That’s not been his priority. His priority is not being what Martin Luther King Jr. was fighting for. His priority has been that of a neoliberal politician. That’s what he is. He’s tied to Wall Street, he’s tied to big corporations, he’s given some service to the labor movement, but he didn’t even fight for the Employee Free Choice Act, which he promised to. And we can go on and on and on: the military industrial complex, he’s expanded it. And of course I have libertarian sensibilities too. I am fundamentally committed to the rights and liberties of all of us, no matter what.
And you can’t assassinate American citizens with no due process — that’s a violation of the constitution. I don’t believe an American president can kill a member of the Ku Klux Klan just because you disagree with him. I am anti-Klan, but you don’t have a right to kill him without due process. In that sense, I am very concerned on the authoritarian dimension of what he has promoted. Now he built on [President George W.] Bush, but he expanded Bush in that way. So I think all of those issues are issues of the clash of the legacy of Martin Luther king with the Obama administration’s policies.
And there is a bit of dissonance there because they don’t work.
He falls far short, absolutely.
Let me ask you this question. This campaign cycle has been very contentious between Secretary Clinton and Sen. Bernie Sanders. Now, I think I can say that Secretary Clinton has tried to impugn Bernie’s record. He marched with Martin Luther King, whereas she has been tepid, if not fickle, on some race issues.
Yes she has.
And yet, the African American community is very quick to run to her defense rather than to Bernie’s. Can you try to elaborate on or explain this?
I think the Black community is fearful of the Republican Party, and especially [Donald J.] Trump. And they know Hillary Clinton; they have a tie to the familiar. They don’t really know Brother Bernie. He was not that well known in the country; he was not that well known in black America. Once they get to know him and have a sense of what he stands for, you see the numbers going up. Not fast, because it takes a while to know somebody. But you see the numbers going up, and that’s a very positive thing. But the other side is that there is a black neoliberal political class — Congressional Caucus, black elected officials. They’re on the gravy train, not the freedom train. The gravy train of the Clinton machine, who’s got big money. They want to have access to power because they thought she was going to be the inevitable winner, and all of a sudden now . . .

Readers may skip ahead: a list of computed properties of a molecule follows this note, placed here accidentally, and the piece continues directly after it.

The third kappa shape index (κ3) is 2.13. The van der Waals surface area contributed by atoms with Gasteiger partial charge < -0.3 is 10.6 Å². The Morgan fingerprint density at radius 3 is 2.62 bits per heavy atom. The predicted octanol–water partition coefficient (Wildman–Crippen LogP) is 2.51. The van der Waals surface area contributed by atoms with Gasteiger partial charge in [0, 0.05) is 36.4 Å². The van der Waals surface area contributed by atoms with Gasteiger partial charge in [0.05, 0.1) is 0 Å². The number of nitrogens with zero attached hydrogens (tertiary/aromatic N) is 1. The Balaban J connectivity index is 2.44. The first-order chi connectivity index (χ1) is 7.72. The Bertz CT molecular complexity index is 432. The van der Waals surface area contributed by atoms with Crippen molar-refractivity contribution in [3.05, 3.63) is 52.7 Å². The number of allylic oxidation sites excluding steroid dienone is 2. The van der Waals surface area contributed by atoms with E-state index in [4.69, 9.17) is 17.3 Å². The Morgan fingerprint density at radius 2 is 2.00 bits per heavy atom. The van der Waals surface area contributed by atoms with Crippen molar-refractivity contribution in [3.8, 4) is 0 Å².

This Bernie momentum comes out of nowhere, and they’re getting a bit worried.
That’s right, they’re getting worried! Believe me, when Bernie starts beating her, they’ll want to jump on his gravy train. And you know what? This is a freedom train, this is no gravy train. This is a freedom train, this is not about money. He has integrity!
You mentioned neoliberalism, and I think you can make the case that it has permeated into the university systems today.
And you talked about Paideia, this deep, rich, educational experience, which I think is absent because we are so focused on upward social mobility that we forsake any kind of true understating of what education should be. So when we try to lift African Americans out of poverty, whether through affirmative action policies or diversity quotas, is that doing them a disservice and is that misconstruing the meaning of what an education should be not only in the 21st century but at its foundation?
I think at a sheer economic level, the cheap schooling can still provide some upward mobility, and you want whatever weapons you can use. But just don’t confuse the cheap schooling with deep education — that’s what I was trying to say. They need a skill? Fine, get a skill, but don’t think that this is education. This is something different. Education is about the transformation that goes on with critical reflection and critical consciousness emerging, and we need that for every young person, for every person actually. It’s just a matter of being honest and truthful about what deep education is about.
Wonderful. Thank you very much.
Thank you. You stay strong, my brother.